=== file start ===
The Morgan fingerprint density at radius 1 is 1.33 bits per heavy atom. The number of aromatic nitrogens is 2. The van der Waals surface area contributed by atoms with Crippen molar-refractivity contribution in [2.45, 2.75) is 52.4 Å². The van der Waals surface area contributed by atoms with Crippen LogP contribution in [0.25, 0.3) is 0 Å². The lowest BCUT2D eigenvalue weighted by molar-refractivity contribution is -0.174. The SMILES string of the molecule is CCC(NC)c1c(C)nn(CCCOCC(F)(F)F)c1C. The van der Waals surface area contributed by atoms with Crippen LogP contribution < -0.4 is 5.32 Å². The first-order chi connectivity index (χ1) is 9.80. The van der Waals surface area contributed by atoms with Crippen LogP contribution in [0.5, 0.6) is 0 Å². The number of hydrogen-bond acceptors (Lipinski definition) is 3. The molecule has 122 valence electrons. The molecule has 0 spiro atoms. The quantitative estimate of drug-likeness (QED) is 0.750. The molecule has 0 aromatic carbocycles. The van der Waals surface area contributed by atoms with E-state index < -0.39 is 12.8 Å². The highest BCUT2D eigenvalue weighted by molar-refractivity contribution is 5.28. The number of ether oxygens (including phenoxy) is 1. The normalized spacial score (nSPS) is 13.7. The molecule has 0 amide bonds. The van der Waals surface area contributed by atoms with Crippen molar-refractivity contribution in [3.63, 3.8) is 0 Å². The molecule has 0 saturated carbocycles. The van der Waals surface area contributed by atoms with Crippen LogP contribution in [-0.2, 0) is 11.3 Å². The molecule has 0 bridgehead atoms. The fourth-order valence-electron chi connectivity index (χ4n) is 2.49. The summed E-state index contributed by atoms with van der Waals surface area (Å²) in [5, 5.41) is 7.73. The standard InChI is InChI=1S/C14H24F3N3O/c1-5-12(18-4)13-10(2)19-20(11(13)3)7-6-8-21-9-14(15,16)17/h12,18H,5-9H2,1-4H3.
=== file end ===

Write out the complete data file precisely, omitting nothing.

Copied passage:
The Morgan fingerprint density at radius 1 is 1.33 bits per heavy atom. The number of aromatic nitrogens is 2. The van der Waals surface area contributed by atoms with Crippen molar-refractivity contribution in [2.45, 2.75) is 52.4 Å². The van der Waals surface area contributed by atoms with Crippen LogP contribution in [0.25, 0.3) is 0 Å². The lowest BCUT2D eigenvalue weighted by molar-refractivity contribution is -0.174. The SMILES string of the molecule is CCC(NC)c1c(C)nn(CCCOCC(F)(F)F)c1C. The van der Waals surface area contributed by atoms with Crippen LogP contribution < -0.4 is 5.32 Å². The first-order chi connectivity index (χ1) is 9.80. The van der Waals surface area contributed by atoms with Crippen LogP contribution in [0.5, 0.6) is 0 Å². The number of hydrogen-bond acceptors (Lipinski definition) is 3. The molecule has 122 valence electrons. The molecule has 0 spiro atoms. The quantitative estimate of drug-likeness (QED) is 0.750. The molecule has 0 aromatic carbocycles. The van der Waals surface area contributed by atoms with E-state index < -0.39 is 12.8 Å². The highest BCUT2D eigenvalue weighted by molar-refractivity contribution is 5.28. The number of ether oxygens (including phenoxy) is 1. The normalized spacial score (nSPS) is 13.7. The molecule has 0 amide bonds. The van der Waals surface area contributed by atoms with Crippen molar-refractivity contribution in [3.63, 3.8) is 0 Å². The molecule has 0 saturated carbocycles. The van der Waals surface area contributed by atoms with Crippen LogP contribution in [-0.2, 0) is 11.3 Å². The molecule has 0 bridgehead atoms. The fourth-order valence-electron chi connectivity index (χ4n) is 2.49. The summed E-state index contributed by atoms with van der Waals surface area (Å²) in [5, 5.41) is 7.73. The standard InChI is InChI=1S/C14H24F3N3O/c1-5-12(18-4)13-10(2)19-20(11(13)3)7-6-8-21-9-14(15,16)17/h12,18H,5-9H2,1-4H3.